James Madison opened The Federalist, Number 10, by declaring: “Among the numerous advantages promised by a well-constructed Union, none deserves to be more accurately developed than its tendency to break and control the violence of faction.” He called the effects of factions “the mortal diseases under which popular governments have everywhere perished.” Could our political system be nearing that point?
Western civilization offers a history of failures of republics because of factional conflict. In Part I of his essay, Domestic Faction in a Republic, George Seaver observes that the Sophists “amplified the factious nature of Athens.” “As Machiavelli would later frame it, their republican structure simply could not ‘…maintain the government against the insolence of the nobles and the license of the populace.’” “There was a better way to control faction, which gradually developed into the law and the spirit of the laws, beginning with the Roman republic,” but “the lack of constitutional structure led to instability.” That republic succeeded as long as its different interests “were prepared to resolve disputes through compromise,” notes Anthony Everitt in Cicero (2001). But oligarchy decayed into faction and corrupted the government. It was very difficult to change the system and effect reforms as they became necessary Rome turned to despotic emperors.
In city-states during the High Middle Ages and the Renaissance, governed by proportional representation of classes and guilds, the balance of power depended upon well-matched interest groups—factions—rather than constitutional structure. In Part II of his essay, Dr. Seaver emphasizes that “factions may be beneficial to a republic when properly checked, but they can become poisonous if given too much political license.” Ultimately, governance of city-states such as Florence failed because of factional conflict, often violent, and was replaced by the rule of despots as explained by Machiavelli.
Madison was aware of this history and had also read David Hume’s essay, Of Parties in General, which expressed the eighteenth-century belief in mankind’s “irrational compulsion toward factionalism.” Hume argued: “Factions are not mere interest groups. They can enlist behavior that is simultaneously selfless and unspeakably vicious towards others. People may suppress their personal interests and even cease to weigh the consequences of their actions because of a natural propensity, or universal human tendency, to fall into factions.” “Factions are deplorable because they make communitywide cooperation impossible.”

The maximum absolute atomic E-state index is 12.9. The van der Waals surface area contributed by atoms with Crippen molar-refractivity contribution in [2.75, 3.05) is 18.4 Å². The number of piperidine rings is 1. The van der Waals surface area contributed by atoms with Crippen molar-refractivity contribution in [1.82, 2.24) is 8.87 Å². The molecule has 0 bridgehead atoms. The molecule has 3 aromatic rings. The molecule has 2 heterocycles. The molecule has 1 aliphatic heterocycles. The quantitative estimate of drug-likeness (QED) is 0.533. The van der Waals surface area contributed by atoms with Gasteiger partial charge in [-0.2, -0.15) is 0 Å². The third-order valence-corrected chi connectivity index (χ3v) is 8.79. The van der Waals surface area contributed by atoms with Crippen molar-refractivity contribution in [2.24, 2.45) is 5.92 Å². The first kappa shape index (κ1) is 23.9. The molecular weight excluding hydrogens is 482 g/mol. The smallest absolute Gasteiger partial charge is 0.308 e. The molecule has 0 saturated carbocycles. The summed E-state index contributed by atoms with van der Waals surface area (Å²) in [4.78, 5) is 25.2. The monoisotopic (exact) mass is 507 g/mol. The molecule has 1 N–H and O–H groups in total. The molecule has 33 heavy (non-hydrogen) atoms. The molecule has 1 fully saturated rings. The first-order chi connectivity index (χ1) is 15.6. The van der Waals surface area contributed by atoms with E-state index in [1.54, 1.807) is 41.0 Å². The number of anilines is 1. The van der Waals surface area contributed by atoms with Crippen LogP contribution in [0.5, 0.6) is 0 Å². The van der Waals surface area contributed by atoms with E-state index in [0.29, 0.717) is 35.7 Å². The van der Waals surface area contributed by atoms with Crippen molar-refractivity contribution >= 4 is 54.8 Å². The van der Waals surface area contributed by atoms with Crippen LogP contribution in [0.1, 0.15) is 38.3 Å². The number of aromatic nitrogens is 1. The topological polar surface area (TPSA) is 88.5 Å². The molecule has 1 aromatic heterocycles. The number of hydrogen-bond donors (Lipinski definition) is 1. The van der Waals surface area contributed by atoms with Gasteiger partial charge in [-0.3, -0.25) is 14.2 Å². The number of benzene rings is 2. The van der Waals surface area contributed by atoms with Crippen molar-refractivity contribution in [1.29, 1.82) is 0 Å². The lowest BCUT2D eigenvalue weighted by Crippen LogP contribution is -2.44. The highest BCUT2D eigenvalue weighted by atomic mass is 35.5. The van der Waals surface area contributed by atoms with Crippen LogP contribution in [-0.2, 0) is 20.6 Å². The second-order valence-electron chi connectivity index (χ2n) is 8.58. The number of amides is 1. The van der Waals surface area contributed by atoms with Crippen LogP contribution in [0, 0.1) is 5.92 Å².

Madison reflected this outlook in Federalist 10: “By a faction, I understand a number of citizens, whether amounting to a majority or minority of the whole, who are united and actuated by some common impulse of passion, or of interest, adverse to the rights of other citizens, or to the permanent and aggregate interests of the community.” Such factions can be separated into two broad categories, one based on reason and one on passion. “The former, in spite of its intentions, allows republican government to exist; the latter creates unpredictable but potentially fatal difficulties that the wise state builder must systematically temper and control since they cannot be eliminated.”
In a historic first, America was founded as a commercial republic to provide—following Adam Smith—for private pursuit by individuals of ambition, self-interest, and prosperity through a market (reciprocal exchange) system utilizing private property and entrepreneurial capitalism. The Founders understood that unequal faculties and competitiveness are part of human nature and sought to transcend the failures of past republics by turning to multiple productive hierarchies within the private sector to satisfy human needs for dominance and esteem.
The Founders also recognized that the political power of groups or factions would become largely the basis for rewards from the state. Thus, the limited government they conceived deliberately offered few spoils or rewards to factions, the source of corruption that had bedeviled past republics and our state legislatures between the American Revolution and Constitution.